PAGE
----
You’re out there for the charity runners clad in tutus, hamburger suits and superhero capes, raising money for sick children, for the fathers pushing their sons in wheelchairs, for the cancer survivors running to prove they can, for the non-athletes honoring the memory of a loved one who died too soon. Runners like the ones who were crossing the finish line this afternoon, when Back Bay rattled.

They are out there to support a cause, a charity, a relative, their own dream–whatever. And you’re out there to support them. It’s a 26.2-mile chain reaction of support, and today it stretched longer than it ever has before, when a collaborative spreadsheet cropped up, full of Bostonians offering lodging to stranded strangers, when exhausted marathoners reportedly kept going until they reached Mass General and could donate blood, when the Red Cross announced they’d met their need after only a handful of hours.

When I said it this morning, I thought it was hyperbole. But the Boston Marathon is everything that is right.

Connecticut, two days out

Recent discovery: an efficient way to shut down a conversation is to somehow work in the phrase “funerals of children.”

Like, if someone asks you, “What kind of things did you cover?” you then say “For the last two days I wrote exclusively about the funerals of children,” and it’s done. Even if you endeavor to keep the emotion out of your voice, even if you exert physical effort to keep tears and tremors at bay. Instant end to discussion.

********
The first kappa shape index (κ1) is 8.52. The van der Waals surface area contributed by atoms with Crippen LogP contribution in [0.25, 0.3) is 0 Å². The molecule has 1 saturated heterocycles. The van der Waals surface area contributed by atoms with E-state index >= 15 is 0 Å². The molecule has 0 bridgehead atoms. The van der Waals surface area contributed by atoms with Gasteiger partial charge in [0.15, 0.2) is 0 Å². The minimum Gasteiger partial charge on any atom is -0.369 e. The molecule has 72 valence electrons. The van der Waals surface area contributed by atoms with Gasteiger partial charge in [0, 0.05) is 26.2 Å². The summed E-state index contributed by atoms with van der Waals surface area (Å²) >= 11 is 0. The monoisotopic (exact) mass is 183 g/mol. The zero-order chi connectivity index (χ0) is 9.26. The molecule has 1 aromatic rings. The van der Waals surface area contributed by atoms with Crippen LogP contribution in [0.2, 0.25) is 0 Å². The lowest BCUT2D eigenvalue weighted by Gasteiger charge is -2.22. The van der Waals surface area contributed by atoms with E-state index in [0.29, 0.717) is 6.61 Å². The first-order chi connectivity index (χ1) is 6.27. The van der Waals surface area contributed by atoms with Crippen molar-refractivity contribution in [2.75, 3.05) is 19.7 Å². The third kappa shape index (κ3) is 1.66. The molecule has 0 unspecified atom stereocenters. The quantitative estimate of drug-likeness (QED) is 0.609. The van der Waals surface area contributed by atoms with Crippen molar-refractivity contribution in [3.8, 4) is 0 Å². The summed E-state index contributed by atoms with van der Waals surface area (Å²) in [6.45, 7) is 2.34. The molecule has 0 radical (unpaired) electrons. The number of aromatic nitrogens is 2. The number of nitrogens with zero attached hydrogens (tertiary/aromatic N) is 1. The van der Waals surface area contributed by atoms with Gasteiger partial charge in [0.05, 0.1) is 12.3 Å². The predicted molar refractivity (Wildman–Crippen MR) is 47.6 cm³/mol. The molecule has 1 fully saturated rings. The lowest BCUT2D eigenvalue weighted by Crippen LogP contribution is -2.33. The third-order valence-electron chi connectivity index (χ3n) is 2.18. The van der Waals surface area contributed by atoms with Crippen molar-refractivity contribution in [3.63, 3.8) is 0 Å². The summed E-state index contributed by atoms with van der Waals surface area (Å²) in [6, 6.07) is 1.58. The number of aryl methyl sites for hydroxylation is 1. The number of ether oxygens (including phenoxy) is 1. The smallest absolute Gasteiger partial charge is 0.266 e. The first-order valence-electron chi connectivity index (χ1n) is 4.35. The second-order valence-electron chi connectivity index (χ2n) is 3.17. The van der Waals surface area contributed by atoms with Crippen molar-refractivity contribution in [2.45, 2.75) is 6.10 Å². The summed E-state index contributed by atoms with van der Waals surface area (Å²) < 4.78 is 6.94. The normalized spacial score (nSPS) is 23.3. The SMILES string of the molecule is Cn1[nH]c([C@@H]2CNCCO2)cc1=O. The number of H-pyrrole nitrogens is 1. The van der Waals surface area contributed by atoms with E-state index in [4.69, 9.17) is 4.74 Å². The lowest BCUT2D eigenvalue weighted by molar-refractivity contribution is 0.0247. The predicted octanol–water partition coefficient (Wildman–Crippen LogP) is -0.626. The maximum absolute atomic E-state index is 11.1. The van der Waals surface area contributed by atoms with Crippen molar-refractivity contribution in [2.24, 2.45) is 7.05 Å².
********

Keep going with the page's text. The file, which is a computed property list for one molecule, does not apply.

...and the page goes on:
I’m sorry that is my answer to that question, to most questions right now. I’m sorry because I know it’s an uncomfortable thing to have to respond to.

It’s an uncomfortable thing to do.

But I didn’t go down there expecting to be comfortable. I didn’t go expecting it to be easy. I didn’t go thinking I’d leave without a lasting effect. I didn’t even go knowing that I could do it.

But I went knowing that I had to.

I allowed myself to be repeatedly assigned to writing about the funerals of children—put myself in a position where I had to absorb all the beautiful, magical, innocent things about these kids, only to list them following the phrase “one of 20 children killed in last Friday’s mass shooting at Sandy Hook Elementary School,”—not because I wanted to. But because I had to.

Because those children deserve their stories to be told, their lives to be honored, in a respectful and sensitive way. They deserve that at least.

James, Charlotte, Jessica, Daniel, Caroline, Olivia, Josephine, Dylan, Madeline, Catherine, Chase, Jesse, Ana, Grace, Emilie, Jack, Noah, Avielle, Benjamin and Allison deserve that.

I can’t help their families, not really. I can’t ease their pain or bring back their sons and daughters or give them answers. What I could do was make sure the few I had the chance write about didn’t become just names on a list, but were remembered as a future veterinarian, a breakfast sandwich enthusiast, a rescuer of worms on rainy days, an expert shoe-tier and table setter.

And that’s what I did. And that’s why when you ask me what I wrote about, I’m not going to give you a non-answer or tell you about the municipal meeting I covered or the press conference I went to.

That doesn’t matter. These children do. These 20 lives do.

Monroe, Connecticut

As we got in her car tonight, Sarah said to me she was almost glad we were covering a meeting tonight. It’d give a sense of normalcy.

That ended up being the theme of our story, more or less. Normalcy, and how the children of Sandy Hook Elementary School are going to regain it as they resume classes, days after what Monroe Town Council Chairwoman Enid Lipeles called the worst thing to ever happen in America.